UT baseball signee makes decision

As coach Dave Serrano attempts to get the Tennessee baseball program back to its winning ways and earn trips to the Southeastern Conference and NCAA tournaments, he needs talent to do so. Sign in or subscribe now to read about the decision of his most-heralded prep prospect in weighing professional baseball.

How many kids grow up dreaming to play in the Major Leagues? Maybe not as many as in the past but baseball is still one of our country's most popular sports.

After deciding to forgo his college commitment to Tennessee and sign with the Boston Red Sox, shortstop Mookie Betts wasn't exactly beaming.

When asked if he was excited, the Nashville native simply said: "Uh, I think so. I think so."

Betts' reaction shows how gut-wrenching the decision was for the 18-year-old in choosing between competing for the Volunteers or heading on to the minor leagues with the Red Sox.

"It was real hard," Betts said of turning down Tennessee. "I had dreams and stuff about putting on that uniform, but I guess you've got to do what you've got to do."

Leading up to the start of the fall semester on Rocky Top, Betts said he heard from Vol coach Dave Serrano often.

"He said just do what you think is best for yourself," Betts said.

He and his family wanted to make sure the financial incentive was worthwhile if the Tennessee Baseball Coaches Association All-State selection was going to pass on playing in the Southeastern Conference. They asked for a seven-figure signing bonus. They settled for $750K.

The contract negotiations basically didn't exist until the final hour or two before the midnight deadline for Tuesday morning. Betts said the offer he accepted didn't arrive until 20-30 minutes prior to the deadline.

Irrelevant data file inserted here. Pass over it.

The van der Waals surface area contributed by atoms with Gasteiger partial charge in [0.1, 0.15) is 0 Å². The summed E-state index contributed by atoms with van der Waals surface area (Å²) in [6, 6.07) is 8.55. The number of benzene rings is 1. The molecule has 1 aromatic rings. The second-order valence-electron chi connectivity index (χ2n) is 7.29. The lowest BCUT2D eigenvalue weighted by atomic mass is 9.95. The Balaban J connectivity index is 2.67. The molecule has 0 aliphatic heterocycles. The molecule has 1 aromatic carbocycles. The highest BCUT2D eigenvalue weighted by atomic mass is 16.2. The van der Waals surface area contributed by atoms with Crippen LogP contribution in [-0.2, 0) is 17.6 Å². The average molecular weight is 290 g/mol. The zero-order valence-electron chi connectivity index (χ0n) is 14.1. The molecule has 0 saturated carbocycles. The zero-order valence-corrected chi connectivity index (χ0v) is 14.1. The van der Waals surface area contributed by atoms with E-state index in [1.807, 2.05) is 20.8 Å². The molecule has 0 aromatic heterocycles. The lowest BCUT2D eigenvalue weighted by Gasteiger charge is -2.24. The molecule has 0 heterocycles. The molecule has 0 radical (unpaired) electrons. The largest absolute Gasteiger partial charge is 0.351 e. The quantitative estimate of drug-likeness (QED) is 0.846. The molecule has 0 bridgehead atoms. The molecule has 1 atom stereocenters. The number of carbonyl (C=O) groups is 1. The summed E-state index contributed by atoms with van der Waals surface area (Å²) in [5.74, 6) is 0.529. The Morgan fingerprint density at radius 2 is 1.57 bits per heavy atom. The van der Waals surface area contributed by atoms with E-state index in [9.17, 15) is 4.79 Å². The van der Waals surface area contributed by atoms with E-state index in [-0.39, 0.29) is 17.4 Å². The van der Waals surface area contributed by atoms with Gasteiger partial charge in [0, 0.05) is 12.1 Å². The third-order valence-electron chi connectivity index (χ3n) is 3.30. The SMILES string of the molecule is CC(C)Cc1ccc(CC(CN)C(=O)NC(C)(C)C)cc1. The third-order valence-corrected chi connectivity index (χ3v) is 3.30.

Betts, listed at 5-foot-9, 155 pounds, was not told what position Boston has in mind for him to play, where he will report nor when he will report. A busy day in the Red Sox front office likely didn't allow time for hitting on those topics.

The Red Sox have a team in the Gulf Coast League at the rookie level in Fort Myers, Fla. Teams in the GCL cannot have more than four players over 21 years of age and cannot have more than 12 over 20. Thus, it would seem like a solid fit for a signee out of the prep ranks.

Although action in the GCL is many years and countless miles' worth of bus rides from big league action, Betts said the prospect of one day taking the field officially at Fenway Park in Boston thrills him.

"That's great. I mean I played on the field one time but it was nothing compared to playing on the field with the stands full," said Betts, who participated in a workout with other draftees.

The former Overton High School standout said he plans on keeping in touch with many of the Tennessee players that he has gotten to know, including Jared Allen, David Horne, Logan Moore and Parker Wormsley.

As a senior at Overton, Betts batted .509 with 39 RBIs and 29 stolen bases. His bat control, speed and athletic ability give him a shot at climbing the ladder through the minors.

He competed this summer with Dulin's Dodgers and helped the team make it to the semifinals of the 192-team field in the Perfect Game 18-Under World Wood Bat Association National Championship.


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